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In an unpublished opinion, Salmon Protection and Watershed Network v. County of Marin, 2014 Cal. App. LEXIS 1578, the Court of Appeal, First District, reversed the trial court and granted an environmental group’s petition for a writ of mandate challenging the sufficiency of the EIR for Marin’s Countywide General Plan (CWP). The Court also overturned an injunction enjoining development along certain creeks in the San Geronimo Valley Watershed.

Recognizing the imminent growth in unincorporated areas of Marin County and the need to protect local creeks as a habitat for threatened species such as coho salmon and steelhead trout, Marin County updated its CWP in 2007. The EIR for the 2007 CWP is a program EIR under section 15168 of the CEQA Guidelines. Salmon Protection and Watershed Network (SPAWN) contended the EIR failed to comply with CEQA because the EIR improperly analyzed the cumulative effects of the CWP and inadequately mitigated the impacts of development.

Although program EIRs require less specificity than project EIRs, a program EIR still requires an analysis of the cumulative impacts of the program. While the EIR in this case did have some data regarding the forecasted development in areas critical to the salmonid population, the EIR failed to estimate the maximum impact or range of impacts of development under the 2007 CWP. Marin County argued the impacts depend on the degree to which resources are protected as part of each individual project, but the Court stated that under this logic, no analysis of the cumulative effects could ever be made because the cumulative effects would not be known until the last project has been proposed. The Court found the EIR did not provide sufficient analysis to assist decision-makers and the public in understanding the consequences of projects in the San Geronimo Valley Watershed under the 2007 CWP. Therefore, the Court required the County to prepare a supplemental EIR properly analyzing the impacts of the 2007 CWP.

The Court also found mitigation proposed for impacts to aquatic habitats to be inadequate. CEQA Guidelines section 15126.4, subdivision (a)(2) requires mitigation measures to be “fully enforceable through permit conditions, agreements, or other legally-binding instruments.” The EIR proposed Marin County “actively participate” and “work cooperatively to implement recommendations” of a coalition of Central Coast counties known as FishNet 4C. FishNet 4C’s mission is to facilitate actions that improve water quality and restore habitat for species such as coho salmon and steelhead trout, but the Court found merely participating in this mission was inadequate. Even though there was data to support FishNet 4C’s successful restoration of riparian habitat, there was nothing legally binding or enforceable regarding Marin County’s participation in FishNet 4C. Additionally, neither the EIR nor FishNet4C defined any specific measures to take regarding the species in San Geronimo Valley Watershed. The Court held that deferring specific mitigation measures in this manner failed to comply with CEQA.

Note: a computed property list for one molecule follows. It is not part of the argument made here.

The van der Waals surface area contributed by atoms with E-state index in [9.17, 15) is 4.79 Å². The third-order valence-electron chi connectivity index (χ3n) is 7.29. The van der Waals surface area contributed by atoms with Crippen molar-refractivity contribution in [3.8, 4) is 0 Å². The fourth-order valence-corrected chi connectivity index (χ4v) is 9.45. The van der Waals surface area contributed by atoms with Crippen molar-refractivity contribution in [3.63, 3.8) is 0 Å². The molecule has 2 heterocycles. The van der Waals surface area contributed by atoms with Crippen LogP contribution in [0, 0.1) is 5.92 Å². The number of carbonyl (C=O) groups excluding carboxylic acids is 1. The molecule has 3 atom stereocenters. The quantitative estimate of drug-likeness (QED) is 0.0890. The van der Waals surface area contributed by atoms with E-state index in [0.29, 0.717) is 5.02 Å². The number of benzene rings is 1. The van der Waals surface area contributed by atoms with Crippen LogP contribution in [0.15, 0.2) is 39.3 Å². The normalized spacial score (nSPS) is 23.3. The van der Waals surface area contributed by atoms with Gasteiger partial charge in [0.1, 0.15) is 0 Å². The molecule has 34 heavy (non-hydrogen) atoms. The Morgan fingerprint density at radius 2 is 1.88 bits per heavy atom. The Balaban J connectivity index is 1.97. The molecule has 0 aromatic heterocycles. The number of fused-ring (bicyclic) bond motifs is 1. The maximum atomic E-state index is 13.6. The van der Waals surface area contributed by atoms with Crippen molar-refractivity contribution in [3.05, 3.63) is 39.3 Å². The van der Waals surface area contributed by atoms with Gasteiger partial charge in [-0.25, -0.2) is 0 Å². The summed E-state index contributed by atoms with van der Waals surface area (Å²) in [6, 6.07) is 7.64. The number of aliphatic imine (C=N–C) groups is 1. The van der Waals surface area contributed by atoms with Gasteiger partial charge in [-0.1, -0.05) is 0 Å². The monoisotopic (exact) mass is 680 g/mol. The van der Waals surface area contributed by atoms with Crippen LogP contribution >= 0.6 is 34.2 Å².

Marin County, however, was successful in overturning the trial court’s injunction that prevented the County from approving any development in stream conservation areas in the San Geronimo Valley Watershed, as defined in the 2007 CWP. The trial court granted the injunction because the EIR stated that Marin County should adopt a new stream conservation area ordinance as mitigation to reduce the impact on these riparian habitats. Because the ordinance was required by the EIR, SPAWN argued – and the trial court agreed – the County should be prohibited from authorizing new development until the ordinance was implemented.

The Court overturned the injunction because the trial court ordered this remedy without giving the County any notice or an opportunity to address its pertinence. The injunction also significantly affected individuals seeking to develop projects in the area without giving them an opportunity to address the matter. The court also found no evidence to support the conclusion that an injunction was necessary. Because of these substantive and procedural flaws, the trial court did not have the authority to order an injunction enjoining development in the stream conservation areas.

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